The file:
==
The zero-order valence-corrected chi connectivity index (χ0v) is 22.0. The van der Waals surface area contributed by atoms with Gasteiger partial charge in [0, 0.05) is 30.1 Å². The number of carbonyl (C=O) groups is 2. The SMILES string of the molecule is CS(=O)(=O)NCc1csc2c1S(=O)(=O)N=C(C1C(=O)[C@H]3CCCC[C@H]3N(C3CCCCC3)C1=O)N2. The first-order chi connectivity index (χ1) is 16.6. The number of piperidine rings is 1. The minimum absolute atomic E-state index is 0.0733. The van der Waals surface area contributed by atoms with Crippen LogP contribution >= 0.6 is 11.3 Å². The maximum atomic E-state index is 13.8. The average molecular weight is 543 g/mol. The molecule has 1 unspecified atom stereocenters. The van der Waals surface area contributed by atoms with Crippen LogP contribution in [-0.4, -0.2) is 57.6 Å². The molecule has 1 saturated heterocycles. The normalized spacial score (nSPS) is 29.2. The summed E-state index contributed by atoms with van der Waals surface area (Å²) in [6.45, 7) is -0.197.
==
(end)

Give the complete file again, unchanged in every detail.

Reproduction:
The zero-order valence-corrected chi connectivity index (χ0v) is 22.0. The van der Waals surface area contributed by atoms with Gasteiger partial charge in [0, 0.05) is 30.1 Å². The number of carbonyl (C=O) groups is 2. The SMILES string of the molecule is CS(=O)(=O)NCc1csc2c1S(=O)(=O)N=C(C1C(=O)[C@H]3CCCC[C@H]3N(C3CCCCC3)C1=O)N2. The first-order chi connectivity index (χ1) is 16.6. The number of piperidine rings is 1. The minimum absolute atomic E-state index is 0.0733. The van der Waals surface area contributed by atoms with Crippen LogP contribution >= 0.6 is 11.3 Å². The maximum atomic E-state index is 13.8. The average molecular weight is 543 g/mol. The molecule has 1 unspecified atom stereocenters. The van der Waals surface area contributed by atoms with Crippen LogP contribution in [-0.4, -0.2) is 57.6 Å². The molecule has 1 saturated heterocycles. The normalized spacial score (nSPS) is 29.2. The summed E-state index contributed by atoms with van der Waals surface area (Å²) in [6.45, 7) is -0.197.